Knowing how to care for your bones (and your body as a whole) is not something we are usually taught. It is learned by those of us who seek this knowledge.


Impact on our bone health starts early. Peak bone mass is achieved around age 30 – and this is a major determinant of how strong (how dense) your bones will be as you age. Luckily our bodies want to be strong and healthy, and when we provide the right nutritional factors and exercise then our bodies work with us.

This means that at any age you can provide the right factors to improve bone health (and in fact overall health) and get results. At any age you can make enormous improvements in your bone health and overall body health, no matter where you are starting from or what your goals are. Keep in mind what is right for your bones is right for your whole body – the side effect of taking care of your bones is that your whole body will be healthier and stronger!

Let’s start here with the basic science, so you can understand why what you do works.

Basic bone science

Bones hold us up, produce blood cells in their interior, and provide a storage of calcium for when we need it. Like all tissue bones turn over – meaning they break down and are rebuilt regularly. When we are young this happens in balance. As we age, bone breakdown can outpace replacement.

A scaffold made of collagen provides flexibility and supports the calcium-based mineral called hydroxyapatite that provides density. The process of building and breaking down old bone is regulated by a few different types of cells, mainly osteoblasts which create bone, and osteoclasts which break it down. Regulating the activity of these two opposing cells is how we affect bone density.

This video provides a great overview of the basics of bone building and breakdown:

A note on density and DEXA scans: DEXA scans measure the density of bone, but they do not measure flexibility. Quite a lot of small-boned women might be diagnosed with osteopenia or even osteoporosis, though they would never fracture. Unfortunately, there exists no test for flexibility, and the DEXA scan is not predictive for fracture. A fuller understanding of bone health and additional factors is needed to predict general fracture risk. This can be done here.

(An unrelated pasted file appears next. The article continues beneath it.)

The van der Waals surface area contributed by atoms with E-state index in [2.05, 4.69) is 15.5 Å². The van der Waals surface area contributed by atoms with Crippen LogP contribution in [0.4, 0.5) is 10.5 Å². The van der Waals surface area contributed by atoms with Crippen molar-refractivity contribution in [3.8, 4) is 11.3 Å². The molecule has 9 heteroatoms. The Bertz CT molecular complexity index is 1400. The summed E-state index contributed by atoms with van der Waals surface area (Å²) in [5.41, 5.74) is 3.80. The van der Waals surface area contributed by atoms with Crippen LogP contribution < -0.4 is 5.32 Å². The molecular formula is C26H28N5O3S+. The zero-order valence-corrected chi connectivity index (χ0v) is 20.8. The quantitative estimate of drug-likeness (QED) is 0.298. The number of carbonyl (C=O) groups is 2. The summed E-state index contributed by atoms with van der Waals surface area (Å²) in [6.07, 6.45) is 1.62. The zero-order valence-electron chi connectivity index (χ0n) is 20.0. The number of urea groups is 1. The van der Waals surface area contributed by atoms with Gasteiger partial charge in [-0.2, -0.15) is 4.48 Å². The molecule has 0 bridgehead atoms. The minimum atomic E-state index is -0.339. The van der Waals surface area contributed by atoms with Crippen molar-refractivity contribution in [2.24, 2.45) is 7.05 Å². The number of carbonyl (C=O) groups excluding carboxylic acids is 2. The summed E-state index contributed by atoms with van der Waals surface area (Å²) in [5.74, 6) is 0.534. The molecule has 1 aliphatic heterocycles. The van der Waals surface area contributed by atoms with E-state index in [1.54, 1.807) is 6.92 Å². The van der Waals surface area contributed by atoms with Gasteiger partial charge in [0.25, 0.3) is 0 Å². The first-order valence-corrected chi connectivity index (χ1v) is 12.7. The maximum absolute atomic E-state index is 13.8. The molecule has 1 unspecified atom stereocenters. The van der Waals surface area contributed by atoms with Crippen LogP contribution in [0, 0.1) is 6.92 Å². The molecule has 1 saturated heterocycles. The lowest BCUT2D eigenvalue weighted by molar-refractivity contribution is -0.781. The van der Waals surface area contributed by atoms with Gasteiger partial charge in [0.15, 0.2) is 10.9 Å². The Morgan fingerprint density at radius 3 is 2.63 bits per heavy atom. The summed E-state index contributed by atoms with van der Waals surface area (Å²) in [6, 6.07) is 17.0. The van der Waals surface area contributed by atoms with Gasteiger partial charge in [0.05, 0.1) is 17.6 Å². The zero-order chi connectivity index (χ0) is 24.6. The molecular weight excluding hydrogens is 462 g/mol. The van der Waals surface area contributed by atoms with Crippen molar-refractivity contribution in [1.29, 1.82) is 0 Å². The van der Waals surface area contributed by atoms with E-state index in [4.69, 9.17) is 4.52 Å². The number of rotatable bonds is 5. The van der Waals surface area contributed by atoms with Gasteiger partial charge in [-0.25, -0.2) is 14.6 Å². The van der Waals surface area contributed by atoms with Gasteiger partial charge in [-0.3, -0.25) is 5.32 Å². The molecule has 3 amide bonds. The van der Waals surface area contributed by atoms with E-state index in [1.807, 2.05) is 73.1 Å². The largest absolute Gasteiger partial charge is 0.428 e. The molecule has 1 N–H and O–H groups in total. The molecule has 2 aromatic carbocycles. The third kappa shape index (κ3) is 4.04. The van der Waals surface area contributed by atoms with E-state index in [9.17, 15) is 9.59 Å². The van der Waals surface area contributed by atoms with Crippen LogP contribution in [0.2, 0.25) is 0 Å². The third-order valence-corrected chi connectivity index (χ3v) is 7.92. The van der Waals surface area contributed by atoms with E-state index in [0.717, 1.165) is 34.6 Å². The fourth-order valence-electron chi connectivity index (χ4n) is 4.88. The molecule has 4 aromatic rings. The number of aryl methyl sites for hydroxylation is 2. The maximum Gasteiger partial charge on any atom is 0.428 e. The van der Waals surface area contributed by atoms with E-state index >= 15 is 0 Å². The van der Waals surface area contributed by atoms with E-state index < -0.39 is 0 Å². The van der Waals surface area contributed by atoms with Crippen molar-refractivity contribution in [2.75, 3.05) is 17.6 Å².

Your body doesn’t manufacture calcium or phosphorus, or a lot of the amino acids required to build bone, nor the vitamin C or trace minerals required to make the collagen scaffold strong. We must get these from our diets, or from supplements. And we must have the right nutrients in the right ratios to ensure they function for us.

Whole foods contain enzymes and additional factors that help us absorb the nutrients, so whole foods are the ideal source of nutrients. However, there are some nutrients such as vitamin D and vitamin K2 that are harder to get from food sources, and we must have enough of them to ensure the bone building process works in favor of bone growth rather than loss.


Estrogen and testosterone affect the process of bone turnover, and loss of hormones as we age does affect bone health. However, it is not the case that normal estrogen (or testosterone) loss means we are in danger of osteoporosis or fracture. In almost all cases, proper nutrition and exercise will increase bone density and decrease fracture risk significantly.

Exercise and Bones

The presence of estrogen in any form (our own, HRT or phytoestrogen) increases the benefit of impact exercise on bone. Retired osteoblasts move to the interior of the bone to help maintain oxygen and mineral levels, and signal the body to strengthen the bone in response to exercise.